"People who save money out of habit are more confident about retirement
and better prepared financially, as you might expect. But there’s a
sleeper benefit, new research
shows. Consistent savers also are in
better health -- no small matter as longevity stretches out life spans and
means you likely will live in retirement more years than you did in
Labels: financial, habit, health, longevity, retire, save, savings
Thursday, June 04, 2015
Blog: Living Above the Frost Line - Breathing Space Blog
Thursday, May 28, 2015
Yoga: Risk and Rewards - Breathing Space Blog
The Science of Yoga: The Risks and the Rewards
by William J. Broad is a book that explains why yoga, as beneficial as it can be in some respects, can also lead to some undesirable results.
Labels: breathing space, exercise, health, risk, science, yoga
Monday, May 18, 2015
What is Work-Life Balance? - Breathing Space Blog
As The Work-life Balance Exper
I define work-life balance as the ability to experience a sense of control and to stay productive and competitive at work while maintaining a happy, healthy home-life with sufficient leisure. It is attaining focus and awareness despite seemingly endless tasks and activities competing for your time and attention.
Work-life balance entails having some breathing space for yourself each day, feeling a sense of accomplishment while not being consumed by work, and having an enjoyable domestic life without short-changing career obligations. It is rooted in whatever fulfillment means to you within 24-hour days, seven-day weeks, and however many years you have left.
Several disciplines support work-life balance though, individually, none are synonymous with work-life balance:
1) Self Management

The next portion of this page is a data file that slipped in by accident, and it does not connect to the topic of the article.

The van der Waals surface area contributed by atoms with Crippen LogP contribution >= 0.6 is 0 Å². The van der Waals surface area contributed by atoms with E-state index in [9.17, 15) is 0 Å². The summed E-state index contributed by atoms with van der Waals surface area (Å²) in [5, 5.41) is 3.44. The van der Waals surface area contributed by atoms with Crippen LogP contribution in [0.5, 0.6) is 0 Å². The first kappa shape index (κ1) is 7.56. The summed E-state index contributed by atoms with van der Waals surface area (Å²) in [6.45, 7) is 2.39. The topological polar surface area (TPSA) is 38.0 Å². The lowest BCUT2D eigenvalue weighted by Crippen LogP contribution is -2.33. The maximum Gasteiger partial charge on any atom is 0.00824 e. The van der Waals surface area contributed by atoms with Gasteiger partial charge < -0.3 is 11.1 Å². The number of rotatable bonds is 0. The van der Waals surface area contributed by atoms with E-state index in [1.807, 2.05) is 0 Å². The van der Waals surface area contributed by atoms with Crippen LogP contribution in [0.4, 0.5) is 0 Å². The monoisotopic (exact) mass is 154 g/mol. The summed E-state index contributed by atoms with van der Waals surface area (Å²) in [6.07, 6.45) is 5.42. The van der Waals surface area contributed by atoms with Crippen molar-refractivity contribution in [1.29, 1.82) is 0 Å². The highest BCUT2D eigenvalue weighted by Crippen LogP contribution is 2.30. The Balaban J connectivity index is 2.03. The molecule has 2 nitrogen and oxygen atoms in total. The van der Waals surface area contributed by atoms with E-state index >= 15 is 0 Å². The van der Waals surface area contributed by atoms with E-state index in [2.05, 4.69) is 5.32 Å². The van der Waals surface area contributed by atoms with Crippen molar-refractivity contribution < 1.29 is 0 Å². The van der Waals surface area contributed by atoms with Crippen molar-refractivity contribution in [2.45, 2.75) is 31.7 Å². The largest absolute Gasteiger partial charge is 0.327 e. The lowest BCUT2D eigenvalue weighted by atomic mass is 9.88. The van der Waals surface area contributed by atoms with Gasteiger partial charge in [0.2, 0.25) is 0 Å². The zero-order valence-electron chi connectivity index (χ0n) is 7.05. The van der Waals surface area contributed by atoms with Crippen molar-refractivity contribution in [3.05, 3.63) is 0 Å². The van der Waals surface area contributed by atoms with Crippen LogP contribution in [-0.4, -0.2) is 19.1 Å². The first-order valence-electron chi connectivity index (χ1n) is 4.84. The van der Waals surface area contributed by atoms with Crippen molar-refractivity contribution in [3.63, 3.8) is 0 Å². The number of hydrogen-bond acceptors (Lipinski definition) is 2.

Sufficiently managing one's self can be challenging, particularly in getting proper sleep, exercise, and nutrition. Self-management is the recognition that effectively using the spaces in our lives is vital, and that life, time, and available resources are finite. It means becoming captain of our own ship; no one is coming to steer for us.
2) Time Management
Effective time management involves making optimal use of your day and the supporting resources that can be summoned – you can only keep pace when your resources match your challenges. Time management is enhanced through appropriate goals and discerning what is both important and urgent, versus important OR urgent. It entails understanding what you do best and when, and assembling the appropriate tools to accomplish specific tasks.
3) Stress Management
By nature, societies tend to become more complex over time. In the face of increasing complexity, stress on the individual is inevitable. More people, noise, and distractions, independent of one's individual circumstances, require each of us to become more adept at maintaining tranquility and being able to work ourselves out of pressure-filled situations. Most forms of multi-tasking ultimately increase our stress, while focusing on one thing at a time helps decrease stress.